Environment

COVID-19 pandemic ‘opportunity’ to change environmental laws: Brazil minister

Ricardo Salles said government can push for environment deregulation during the novel coronavirus disease (COVID-19) pandemic

 
By Robson Rodrigues
Last Updated: Thursday 28 May 2020
Ricardo Salles’ statements generated outrage among environmental organisations that expressed disapproval for the dismantling of the country's environmental protection conditions. Photo: Lula Marques
Ricardo Salles’ statements generated outrage among environmental organisations that expressed disapproval for the dismantling of the country's environmental protection conditions. Photo: Lula Marques Ricardo Salles’ statements generated outrage among environmental organisations that expressed disapproval for the dismantling of the country's environmental protection conditions. Photo: Lula Marques

Brazil’s environment minister Ricardo Salles — in a video — called on the government to push through further environmental deregulation while the country’s people grappled by the novel coronavirus disease (COVID-19) pandemic.

The statement was made during a ministerial meeting released by the Supreme Court on May 22, 2020.

“We need to make an effort while we are in this calm moment in terms of press coverage — because they are only talking about COVID-19 — and push through and change all the rules and simplify norms,” he said in the video.

The government had the “opportunity” to pass “infra-legal reforms”, while the press gave “a little relief on other issues”, the minister said, referring to press coverage on the pandemic.

It will be difficult to get the support of the National Congress to approve the changes at this time, but many reforms will not need the approval of parliamentarians, according to Salles.

“We don’t need Congress. Because things that need Congress, with the mess that is there, we are not going to get it passed,” he said.

Organisations repudiate minister's speech

The minister's statements generated outrage among environmental organisations that expressed disapproval for the dismantling of the country's environmental protection conditions.

Non-profit Greenpeace Brasil said Salles used the death of the disease outbreak’s victims to pass “this policy of destruction”.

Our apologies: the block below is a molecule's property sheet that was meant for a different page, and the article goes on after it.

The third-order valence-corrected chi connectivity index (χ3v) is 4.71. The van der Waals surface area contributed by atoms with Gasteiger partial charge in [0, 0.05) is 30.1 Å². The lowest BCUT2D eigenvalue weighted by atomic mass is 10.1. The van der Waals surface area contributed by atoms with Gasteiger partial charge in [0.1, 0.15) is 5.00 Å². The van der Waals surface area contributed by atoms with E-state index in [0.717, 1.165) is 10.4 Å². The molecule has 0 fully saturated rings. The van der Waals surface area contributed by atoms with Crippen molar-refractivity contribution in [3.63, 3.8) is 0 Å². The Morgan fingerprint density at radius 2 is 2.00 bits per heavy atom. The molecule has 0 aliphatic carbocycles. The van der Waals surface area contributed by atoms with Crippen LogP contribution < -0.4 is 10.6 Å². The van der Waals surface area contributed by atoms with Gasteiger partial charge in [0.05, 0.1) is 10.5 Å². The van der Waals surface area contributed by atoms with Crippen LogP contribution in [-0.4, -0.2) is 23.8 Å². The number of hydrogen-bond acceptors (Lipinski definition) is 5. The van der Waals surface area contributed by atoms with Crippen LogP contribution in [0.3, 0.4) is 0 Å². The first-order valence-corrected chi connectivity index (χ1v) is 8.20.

“Salles believes that people dying in line at hospitals is a good opportunity to move forward in his anti-environment project,” said Greenpeace Brasil spokeswoman Luiza Lima.

“He believes that the absence of the media spotlight, properly aimed at the pandemic, would be enough to do what he wants,” she added.

The video had demonstrations of breach of decorum, a contempt for institutions, administrative infractions and countless prejudices, said the country’s former environment minister Marina Silva.

“We hope that the Federal Public Ministry, Supreme Court and Congress will take immediate measures to remove Ricardo Salles. By plotting intentionally against his post, he demonstrates acting with a deviation of purpose,” she said.

Deforestation increased by 55 per cent in Brazil in the first four months of this year Photo: IBAMA

Deforestation

The increase in deforestation coincides with the increase of COVID-19 cases in Brazil. Deforestation increased by 55 per cent in the first four months of this year, according to data from Brazil’s National Institute for Space Research, a research unit of Brazil’s Science, Technology and Innovation Ministry.

Salles recommended inspection agencies to disregard environmental legislation that determined the recovery of irregularly deforested areas, said exonerated officials of the Brazilian Institute of Environment and Renewable Natural Resources, the environment ministry’s administrative arm.

Brazil is the second-most affected country in the world by the COVID-19 pandemic, with more than 360,000 positive cases and 24,000 deaths so far.

South America has become “a new epicentre” of the pandemic in the world, with Brazil being the most affected in the region, according to the World Health Organization.

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